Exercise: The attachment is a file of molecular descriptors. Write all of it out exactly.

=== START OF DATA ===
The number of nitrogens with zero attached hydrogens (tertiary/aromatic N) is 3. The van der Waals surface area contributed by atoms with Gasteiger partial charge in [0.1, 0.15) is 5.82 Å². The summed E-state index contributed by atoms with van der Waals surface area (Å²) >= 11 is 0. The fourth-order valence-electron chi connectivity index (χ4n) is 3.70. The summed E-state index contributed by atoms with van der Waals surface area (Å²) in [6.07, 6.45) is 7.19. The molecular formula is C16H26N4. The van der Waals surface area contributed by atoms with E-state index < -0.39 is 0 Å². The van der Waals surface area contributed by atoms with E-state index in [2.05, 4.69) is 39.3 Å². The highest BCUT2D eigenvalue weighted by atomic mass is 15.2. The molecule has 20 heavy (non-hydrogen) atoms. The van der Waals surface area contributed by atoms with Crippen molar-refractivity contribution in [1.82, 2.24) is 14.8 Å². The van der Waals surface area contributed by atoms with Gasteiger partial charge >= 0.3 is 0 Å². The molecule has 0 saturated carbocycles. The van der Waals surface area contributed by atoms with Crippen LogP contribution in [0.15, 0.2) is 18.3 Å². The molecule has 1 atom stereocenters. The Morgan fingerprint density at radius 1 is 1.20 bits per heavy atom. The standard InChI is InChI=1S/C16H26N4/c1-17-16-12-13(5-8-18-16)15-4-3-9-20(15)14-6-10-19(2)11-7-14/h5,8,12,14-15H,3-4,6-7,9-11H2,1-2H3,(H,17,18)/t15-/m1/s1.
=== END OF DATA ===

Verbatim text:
The number of nitrogens with zero attached hydrogens (tertiary/aromatic N) is 3. The van der Waals surface area contributed by atoms with Gasteiger partial charge in [0.1, 0.15) is 5.82 Å². The summed E-state index contributed by atoms with van der Waals surface area (Å²) >= 11 is 0. The fourth-order valence-electron chi connectivity index (χ4n) is 3.70. The summed E-state index contributed by atoms with van der Waals surface area (Å²) in [6.07, 6.45) is 7.19. The molecular formula is C16H26N4. The van der Waals surface area contributed by atoms with E-state index < -0.39 is 0 Å². The van der Waals surface area contributed by atoms with E-state index in [2.05, 4.69) is 39.3 Å². The highest BCUT2D eigenvalue weighted by atomic mass is 15.2. The molecule has 20 heavy (non-hydrogen) atoms. The van der Waals surface area contributed by atoms with Crippen molar-refractivity contribution in [1.82, 2.24) is 14.8 Å². The van der Waals surface area contributed by atoms with Gasteiger partial charge >= 0.3 is 0 Å². The molecule has 0 saturated carbocycles. The van der Waals surface area contributed by atoms with Crippen LogP contribution in [0.15, 0.2) is 18.3 Å². The molecule has 1 atom stereocenters. The Morgan fingerprint density at radius 1 is 1.20 bits per heavy atom. The standard InChI is InChI=1S/C16H26N4/c1-17-16-12-13(5-8-18-16)15-4-3-9-20(15)14-6-10-19(2)11-7-14/h5,8,12,14-15H,3-4,6-7,9-11H2,1-2H3,(H,17,18)/t15-/m1/s1.